Indications, surgical techniques and outcomes in pediatric urology

1. Nephrectomy

Indication: Indications for nephrectomy may be a poor or nonfunctioning kidney related to UPJ obstruction due to stones or refluxing nephropathy, a multicystic dysplastic kidney, malignancy such as renal cell carcinoma or Wilms' tumor, and pediatric kidney recipients. (5-7) Additionally, one of the most satisfying applications is in the diagnosis and therapy of the single-system ectopic ureter in girls presenting with urinary incontinence. (8)

Surgical technique: Robotic-assisted simple nephrectomy may be somewhat of a technological overkill. However, robotic advantages such as 3D images, increased dexterity, and a decreased learning curve can be helpful for beginners. (9) Nephrectomies can be performed using transperitoneal or retroperitoneal approaches. The transperitoneal operation is more readily accomplished due to the size of the ports and the arms, especially in the infant population. In the transabdominal approach, the patient is placed in a modified flank position with a 60[degrees] elevation of the flank. The camera port is placed in the umbilicus, and the working ports are placed in the midline above the umbilicus and the mid-clavicular line below the umbilicus. In infants, the upper working port should be placed subxiphoid in the midline, and the lower working port as lateral as possible to the rectus muscle. The robot is docked over the ipsilateral shoulder. The procedure is performed as described for the laparoscopic approach. The choice between the transperitoneal and retroperitoneal approaches depends on the surgeon's experience. It may be influenced by the need for additional procedures, such as complete nephroureterectomy or bladder access if ureteral reimplantation is required. Retroperitoneal access is distinct in port placement and patient positioning. Ports are placed posteriorly or laterally depending upon surgeon preference. The size of the robotic arms makes a posterior approach more difficult except in older children (i.e., over 12 years old).

Outcome: As described above, robotic-assisted nephrectomy is possible in children and has certain advantages. However, the expense currently limits its use. (10) There are no reports available on the outcome of robotic-assisted nephrectomy, and little information is presently available in the literature regarding pediatric robotic-assisted nephrectomy.

2. Heminephroureterectomy (Nephron-sparing surgery)

Indication: Heminephroureterectomy (HNU) and nephronsparing surgery may be performed for duplication anomalies, such as a nonfunctioning upper pole kidney with an ectopic ureter or ureterocele, cystic malformation of the upper pole kidney, or a nonfunctioning refluxing lower pole kidney. (11) Because children with a duplication anomaly present with a clear vascular and anatomic plane between the upper and lower pole of the kidney, robotic-assisted HNU (RAHNU) is a good choice for these children.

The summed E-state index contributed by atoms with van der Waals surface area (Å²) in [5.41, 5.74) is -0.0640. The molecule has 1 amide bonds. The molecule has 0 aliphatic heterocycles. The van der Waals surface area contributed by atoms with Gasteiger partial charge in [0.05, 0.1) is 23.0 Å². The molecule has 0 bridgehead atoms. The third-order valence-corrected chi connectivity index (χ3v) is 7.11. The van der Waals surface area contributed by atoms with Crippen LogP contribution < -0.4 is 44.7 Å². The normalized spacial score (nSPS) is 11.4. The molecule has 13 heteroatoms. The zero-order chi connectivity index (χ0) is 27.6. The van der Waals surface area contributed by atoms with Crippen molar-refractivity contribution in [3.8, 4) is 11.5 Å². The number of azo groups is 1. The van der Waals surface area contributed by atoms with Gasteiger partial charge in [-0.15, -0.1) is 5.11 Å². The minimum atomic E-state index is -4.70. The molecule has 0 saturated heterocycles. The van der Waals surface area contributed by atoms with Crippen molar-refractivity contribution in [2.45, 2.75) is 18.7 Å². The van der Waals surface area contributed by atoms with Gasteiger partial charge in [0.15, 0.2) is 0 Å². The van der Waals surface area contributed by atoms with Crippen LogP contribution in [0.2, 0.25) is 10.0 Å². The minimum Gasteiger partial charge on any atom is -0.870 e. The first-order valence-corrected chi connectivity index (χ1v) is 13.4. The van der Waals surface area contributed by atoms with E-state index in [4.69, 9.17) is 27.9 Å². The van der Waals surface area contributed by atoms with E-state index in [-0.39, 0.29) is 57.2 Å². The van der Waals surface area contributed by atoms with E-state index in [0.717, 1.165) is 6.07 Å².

Surgical technique: RAHNU may also be performed transperitoneally or retroperitoneally. Again, due to the size of the ports and robot arms, we prefer to use the transperitoneal approach. RAHNU is similar to a complete nephrectomy with regards to port placement and initial exposure of the ureters and hilum. The transection of the affected moiety may be performed with either the hook or scissor cautery. Prior to patient positioning, an open-ended ureteral catheter in the unaffected moiety is placed cystoscopically. This allows methylene blue to be injected after the diseased moiety has been transected to ensure no leakage is observed. The procedure is performed as described for the laparoscopic approach. The transperitoneal approach also offers bladder access should it be needed for repair. This typically requires the robot to be re-docked at the foot of the bed. A bladder catheter is kept in place overnight, and the patient can be discharged the same or next day.

Outcome: Pedraza et al.[12] reported the first case of bilateral RAHNU. The patient was a 4-year-old girl who presented with recurrent urinary tract infections and urinary incontinence. (12) Olsen et al. (13) performed a RAHNU using the retroperitoneal approach for 14 girls with a median operative time of 176 minutes. In two patients, the procedure was converted to an open operation. Recently, Lee et al.[11] reported on the safety and feasibility of RAHNU in children. In their series, RAHNU was completed successfully in nine cases with a mean operative time of 275 minutes, and an estimated blood loss of 49 mL. All patients had a normal remaining renal moiety after the operation. The only complication was an asymptomatic urinoma.

3. Pyeloplasty

Indication: UPJO is characterized by a functionally significant impairment of urinary transport caused by an intrinsic or extrinsic obstruction in the area where the ureter joins the renal pelvis. The main goals of treatment are the relief of symptoms and the preservation of renal function. Open pyeloplasty remains the standard surgical repair. However, laparoscopic pyeloplasty and robotic-assisted laparoscopic pyeloplasty (RAP) have recently been described as feasible reconstructive procedures in children with UPJO. RAP offers significant benefits because of precision with suturing.